India’s Tata Steel is concerned about U.S. plans to impose tariffs on steel imports, a senior executive at the group’s European unit said on Wednesday.
“We need appropriate measures against a negative influence on the European market,” Henrik Adam, chief commercial officer at Tata Steel Europe, told an industry conference. “We believe in fair, free trade.”
Adam said it was still unclear what exactly the tariffs would look like but warned there was a risk that the European market might be forced to absorb imports originally meant for the U.S. market as a result.
Adam said the U.S. market was relevant for Tata Steel Europe, which is currently working on merging with the European steel business of German rival Thyssenkrupp, adding it makes about half a billion euros of annual sales there.
Public health officials in the United States and Canada on Tuesday warned against eating romaine lettuce while they investigate an outbreak of E. coli that has sickened 50 people in the two countries, including 13 who were hospitalized.
The alerts, issued as millions of Americans plan their Thanksgiving Day menus, covered all forms of romaine, including whole heads, hearts, bags, mixes and Caesar salad.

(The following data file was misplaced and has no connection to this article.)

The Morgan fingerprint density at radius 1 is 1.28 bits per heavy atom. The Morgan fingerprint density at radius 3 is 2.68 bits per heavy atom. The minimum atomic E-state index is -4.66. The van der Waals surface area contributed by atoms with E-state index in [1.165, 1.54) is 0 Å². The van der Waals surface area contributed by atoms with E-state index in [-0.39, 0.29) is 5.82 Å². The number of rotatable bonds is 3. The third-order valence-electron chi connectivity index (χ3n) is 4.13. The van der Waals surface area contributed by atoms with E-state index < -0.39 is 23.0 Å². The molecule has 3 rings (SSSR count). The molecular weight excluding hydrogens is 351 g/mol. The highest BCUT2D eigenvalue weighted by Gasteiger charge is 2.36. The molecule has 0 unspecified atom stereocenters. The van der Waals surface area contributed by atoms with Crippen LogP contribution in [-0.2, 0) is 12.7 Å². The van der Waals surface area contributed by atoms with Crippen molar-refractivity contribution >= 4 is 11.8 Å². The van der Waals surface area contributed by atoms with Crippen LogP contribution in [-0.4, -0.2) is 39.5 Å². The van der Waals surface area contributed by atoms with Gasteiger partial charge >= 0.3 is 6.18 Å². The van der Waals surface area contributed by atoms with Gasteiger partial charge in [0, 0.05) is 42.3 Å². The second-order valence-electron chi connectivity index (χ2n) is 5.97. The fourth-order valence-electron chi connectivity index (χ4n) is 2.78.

Officials were uncertain of the source of the tainted lettuce.
“Consumers who have any type of romaine lettuce in their home should not eat it and should throw it away, even if some of it was eaten and no one has gotten sick,” the U.S. Centers for Disease Control said in its food safety alert.
Refrigerator drawers and shelves where romaine lettuce had been stored should be sanitized, the CDC said.
The Public Health Agency of Canada, which is investigating 18 of the E. coli cases, directed its romaine lettuce alert at consumers in Ontario and Quebec.
In the United States, the CDC said the outbreak affected 32 people in 11 states between Oct. 8 and Oct. 31. No deaths have been reported, it said.
Symptoms of the infection often include a moderate fever, severe stomach cramps, vomiting and diarrhea, which is often bloody, the CDC said. Most people get better in five to seven days, but it can be life-threatening, it said.